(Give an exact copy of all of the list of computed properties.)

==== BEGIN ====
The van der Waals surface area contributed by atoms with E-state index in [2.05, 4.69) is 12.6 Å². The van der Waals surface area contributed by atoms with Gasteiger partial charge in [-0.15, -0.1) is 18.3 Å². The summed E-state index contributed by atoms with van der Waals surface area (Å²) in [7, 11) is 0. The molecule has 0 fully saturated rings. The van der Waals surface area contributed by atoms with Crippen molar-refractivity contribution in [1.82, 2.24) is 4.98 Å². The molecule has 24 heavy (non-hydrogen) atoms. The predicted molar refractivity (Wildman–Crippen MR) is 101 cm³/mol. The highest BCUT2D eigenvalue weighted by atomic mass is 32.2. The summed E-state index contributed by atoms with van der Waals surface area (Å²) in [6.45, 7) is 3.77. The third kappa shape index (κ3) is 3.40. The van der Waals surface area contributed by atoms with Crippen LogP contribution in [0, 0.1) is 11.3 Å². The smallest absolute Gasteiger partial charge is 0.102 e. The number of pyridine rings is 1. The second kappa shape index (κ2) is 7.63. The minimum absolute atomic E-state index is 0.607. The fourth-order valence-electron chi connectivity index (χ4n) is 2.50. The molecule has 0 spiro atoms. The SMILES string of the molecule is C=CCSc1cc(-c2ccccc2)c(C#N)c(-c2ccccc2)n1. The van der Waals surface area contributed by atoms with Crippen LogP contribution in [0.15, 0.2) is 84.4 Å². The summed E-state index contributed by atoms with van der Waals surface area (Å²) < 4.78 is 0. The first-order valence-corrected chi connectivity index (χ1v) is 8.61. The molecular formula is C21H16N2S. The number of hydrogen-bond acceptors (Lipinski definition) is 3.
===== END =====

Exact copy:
The van der Waals surface area contributed by atoms with E-state index in [2.05, 4.69) is 12.6 Å². The van der Waals surface area contributed by atoms with Gasteiger partial charge in [-0.15, -0.1) is 18.3 Å². The summed E-state index contributed by atoms with van der Waals surface area (Å²) in [7, 11) is 0. The molecule has 0 fully saturated rings. The van der Waals surface area contributed by atoms with Crippen molar-refractivity contribution in [1.82, 2.24) is 4.98 Å². The molecule has 24 heavy (non-hydrogen) atoms. The predicted molar refractivity (Wildman–Crippen MR) is 101 cm³/mol. The highest BCUT2D eigenvalue weighted by atomic mass is 32.2. The summed E-state index contributed by atoms with van der Waals surface area (Å²) in [6.45, 7) is 3.77. The third kappa shape index (κ3) is 3.40. The van der Waals surface area contributed by atoms with Crippen LogP contribution in [0, 0.1) is 11.3 Å². The smallest absolute Gasteiger partial charge is 0.102 e. The number of pyridine rings is 1. The second kappa shape index (κ2) is 7.63. The minimum absolute atomic E-state index is 0.607. The fourth-order valence-electron chi connectivity index (χ4n) is 2.50. The molecule has 0 spiro atoms. The SMILES string of the molecule is C=CCSc1cc(-c2ccccc2)c(C#N)c(-c2ccccc2)n1. The van der Waals surface area contributed by atoms with Crippen LogP contribution in [0.15, 0.2) is 84.4 Å². The summed E-state index contributed by atoms with van der Waals surface area (Å²) < 4.78 is 0. The first-order valence-corrected chi connectivity index (χ1v) is 8.61. The molecular formula is C21H16N2S. The number of hydrogen-bond acceptors (Lipinski definition) is 3.